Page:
CatSpring Yaupon

Abianne Falla and JennaDee Detro
Abianne Falla and JennaDee Detro

CatSpring Yaupon was founded in 2013 by sisters Abianne Falla and JennaDee Detro in Cat Spring, Texas. During the historic 2011 drought, the sisters’ family-owned ranch was suffering major losses, from 100-year-old oak trees to hay fields. 

The only thing that was able to weather the drought was Yaupon, the only naturally caffeinated plant native to North America. Detro began doing some research into the persistent plant and discovered a long history and legacy. 

Although Yaupon has been used for thousands of years by indigineous communities for ceremonies, as a food and as a medicine, the plant disappeared for about 200 years. The exact reason Yaupon disappeared is still unknown, but many think early settlers had a role in its disappearance, making way for Eastern teas instead. 

Abianne and JennaDee said they couldn’t believe no one was sharing such an incredible resource and sought to be part of Yaupon’s reemergence. Detro, who lives in Katy, Texas, began by experimenting with different blends of tea using Yaupon and sending the tea to Falla, who lived in Washington, D.C. at the time, to taste-test.

The original goal was to sell the tea at local farmers markets, but the business progressed into something much more. Today, the sisters have produced more than 100,000 cups of Yaupon tea and ship nationwide. The tea is also sold, hot or iced, at several high-profile restaurants in Austin, Texas.

“Like many Americans, our grandfathers on both sides grew up on farms yet the importance of local sourcing and small-scale agriculture was largely forgotten for the last few generations,” Falla said. “We’re honored to be part of returning to this legacy of respecting the land and sharing a delicious plant with many others.” 

The wild Yaupon is harvested in Cat Spring, where it is prolific and makes up the majority of the undergrowth in the land. After that, it is either dried or roasted. Drying the Yaupon results in the green Yaupon tea, while roasting it creates the black Yaupon tea.

CatSpring Yaupon, which typically employs 7-11 people, has a focus on providing second chances for community members. According to the CatSpring website, “we [Detro and Falla] work directly with probation officers in rural communities to hire individuals who want their future to look different than their past. In our packaging facility, we hire women who have a history of generational poverty. By offering flexibility in our scheduling, we can help their next crisis not mark the end of their employment with us.”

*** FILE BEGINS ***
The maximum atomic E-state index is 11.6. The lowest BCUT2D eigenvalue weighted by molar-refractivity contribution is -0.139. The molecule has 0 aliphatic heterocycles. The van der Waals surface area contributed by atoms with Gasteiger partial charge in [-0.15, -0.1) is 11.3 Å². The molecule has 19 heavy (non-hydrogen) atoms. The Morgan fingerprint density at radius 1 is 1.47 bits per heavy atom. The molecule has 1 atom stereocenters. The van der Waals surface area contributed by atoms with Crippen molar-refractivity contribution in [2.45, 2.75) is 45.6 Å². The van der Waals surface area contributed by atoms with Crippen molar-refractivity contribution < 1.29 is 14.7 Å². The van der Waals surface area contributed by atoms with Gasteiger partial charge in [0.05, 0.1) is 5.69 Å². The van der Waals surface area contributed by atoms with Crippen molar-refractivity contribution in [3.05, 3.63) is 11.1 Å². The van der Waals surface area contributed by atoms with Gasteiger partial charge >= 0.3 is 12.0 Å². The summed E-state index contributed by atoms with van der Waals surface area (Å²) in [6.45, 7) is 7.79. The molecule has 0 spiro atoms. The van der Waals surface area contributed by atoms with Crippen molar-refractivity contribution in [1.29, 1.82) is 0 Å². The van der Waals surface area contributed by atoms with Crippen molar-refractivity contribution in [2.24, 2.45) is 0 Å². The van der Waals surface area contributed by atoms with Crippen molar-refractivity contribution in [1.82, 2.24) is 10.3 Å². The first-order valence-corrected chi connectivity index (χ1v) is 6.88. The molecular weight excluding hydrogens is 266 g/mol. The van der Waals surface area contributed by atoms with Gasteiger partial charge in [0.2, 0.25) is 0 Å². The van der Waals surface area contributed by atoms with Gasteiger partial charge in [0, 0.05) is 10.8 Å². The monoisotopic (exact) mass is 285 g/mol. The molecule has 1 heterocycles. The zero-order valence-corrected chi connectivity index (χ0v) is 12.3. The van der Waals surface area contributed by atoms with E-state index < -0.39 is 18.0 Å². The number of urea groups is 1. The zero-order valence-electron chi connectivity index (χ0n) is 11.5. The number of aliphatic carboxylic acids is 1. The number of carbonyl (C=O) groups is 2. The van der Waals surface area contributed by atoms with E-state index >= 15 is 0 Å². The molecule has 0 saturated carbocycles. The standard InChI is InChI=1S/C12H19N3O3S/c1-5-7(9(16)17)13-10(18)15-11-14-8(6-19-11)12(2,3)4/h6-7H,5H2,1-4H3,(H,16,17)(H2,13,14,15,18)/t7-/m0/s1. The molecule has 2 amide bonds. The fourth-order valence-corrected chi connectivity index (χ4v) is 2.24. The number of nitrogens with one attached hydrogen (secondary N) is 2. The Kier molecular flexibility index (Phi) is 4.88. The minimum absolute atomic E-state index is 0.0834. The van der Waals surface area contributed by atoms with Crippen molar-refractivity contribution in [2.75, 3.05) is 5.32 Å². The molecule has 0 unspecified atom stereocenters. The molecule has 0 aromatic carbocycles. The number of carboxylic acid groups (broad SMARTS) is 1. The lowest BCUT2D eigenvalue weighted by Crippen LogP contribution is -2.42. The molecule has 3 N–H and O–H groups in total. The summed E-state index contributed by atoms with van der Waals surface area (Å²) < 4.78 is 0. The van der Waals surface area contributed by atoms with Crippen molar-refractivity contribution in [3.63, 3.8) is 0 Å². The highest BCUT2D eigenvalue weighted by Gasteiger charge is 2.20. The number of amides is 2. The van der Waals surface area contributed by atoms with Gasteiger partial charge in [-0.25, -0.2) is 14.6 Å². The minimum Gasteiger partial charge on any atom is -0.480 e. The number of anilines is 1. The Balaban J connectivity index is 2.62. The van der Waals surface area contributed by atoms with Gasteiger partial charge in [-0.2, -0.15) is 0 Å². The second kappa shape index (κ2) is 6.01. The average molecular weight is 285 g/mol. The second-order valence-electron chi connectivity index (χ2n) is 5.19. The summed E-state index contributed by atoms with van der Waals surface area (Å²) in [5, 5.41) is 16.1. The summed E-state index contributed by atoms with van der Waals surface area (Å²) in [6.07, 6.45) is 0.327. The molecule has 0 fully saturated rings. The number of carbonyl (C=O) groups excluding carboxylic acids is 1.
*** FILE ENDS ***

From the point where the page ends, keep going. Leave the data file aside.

The company also collaborates with Outstanding in the Field, a non-traditional restaurant experience that brings customers straight to the fields that the food on their menu was harvested on. Past menu items have included Yaupon hummus and roasted hog with Yaupon au jus.

The company has a commitment to sustainability and caring for the planet in its processes. All the Yaupon is wild grown and harvested locally. The only water used in the farming process is rain water, and each batch of Yaupon is hand-harvested to minimize impact on the land. CatSpring also prides itself on its recyclable, biodegradable packaging and collaboration with master gardeners, native grass specialists and conservations to create the best, most sustainable plan for harvesting in the area.

Falla and Detro said even though they aren’t Native, they understand the importance and history of Yaupon for Native people. When they first began their business, they sent samples to the Creek people in Florida to get feedback. 

“They gave us tasting feedback on our preparation methods and generously performed blessings on our company,” Falla said. 

Additionally, the company works with several cultural centers, such as the Chickasaw Cultural Center in Oklahoma, and museums. Falla said she and Detro are happy to work with SweetGrass Trading co. and respect the way the company works with its suppliers. 

“It’s so important to us that we work with companies like SweetGrass who see Yaupon not only as a healthy, beneficial product but as the incredible plant that it is,” Falla said. “It’s important to share Yaupon with people who respect the legacy of the plant and value the traditions so many groups of people had with it – even if our teabags look a little different than the boiled leaves that were traditionally consumed.”

To learn more about CatSpring Yaupon, visit

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